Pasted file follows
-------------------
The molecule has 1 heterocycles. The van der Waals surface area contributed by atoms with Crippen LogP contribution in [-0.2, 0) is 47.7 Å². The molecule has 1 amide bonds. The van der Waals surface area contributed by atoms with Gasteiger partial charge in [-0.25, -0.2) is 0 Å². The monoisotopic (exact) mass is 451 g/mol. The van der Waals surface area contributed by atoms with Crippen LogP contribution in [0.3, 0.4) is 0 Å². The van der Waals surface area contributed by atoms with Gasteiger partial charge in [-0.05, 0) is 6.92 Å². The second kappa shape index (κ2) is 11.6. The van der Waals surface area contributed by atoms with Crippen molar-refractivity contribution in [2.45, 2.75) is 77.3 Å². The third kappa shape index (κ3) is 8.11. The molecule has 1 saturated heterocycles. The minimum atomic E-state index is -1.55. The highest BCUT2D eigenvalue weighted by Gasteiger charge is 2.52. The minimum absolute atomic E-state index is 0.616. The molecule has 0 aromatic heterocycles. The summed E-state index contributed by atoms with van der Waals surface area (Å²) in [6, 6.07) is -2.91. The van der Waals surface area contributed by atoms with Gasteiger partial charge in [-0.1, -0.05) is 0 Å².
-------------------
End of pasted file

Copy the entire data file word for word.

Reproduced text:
The molecule has 1 heterocycles. The van der Waals surface area contributed by atoms with Crippen LogP contribution in [-0.2, 0) is 47.7 Å². The molecule has 1 amide bonds. The van der Waals surface area contributed by atoms with Gasteiger partial charge in [-0.25, -0.2) is 0 Å². The monoisotopic (exact) mass is 451 g/mol. The van der Waals surface area contributed by atoms with Crippen LogP contribution in [0.3, 0.4) is 0 Å². The van der Waals surface area contributed by atoms with Gasteiger partial charge in [-0.05, 0) is 6.92 Å². The second kappa shape index (κ2) is 11.6. The van der Waals surface area contributed by atoms with Crippen molar-refractivity contribution in [2.45, 2.75) is 77.3 Å². The third kappa shape index (κ3) is 8.11. The molecule has 1 saturated heterocycles. The minimum atomic E-state index is -1.55. The highest BCUT2D eigenvalue weighted by Gasteiger charge is 2.52. The minimum absolute atomic E-state index is 0.616. The molecule has 0 aromatic heterocycles. The summed E-state index contributed by atoms with van der Waals surface area (Å²) in [6, 6.07) is -2.91. The van der Waals surface area contributed by atoms with Gasteiger partial charge in [-0.1, -0.05) is 0 Å².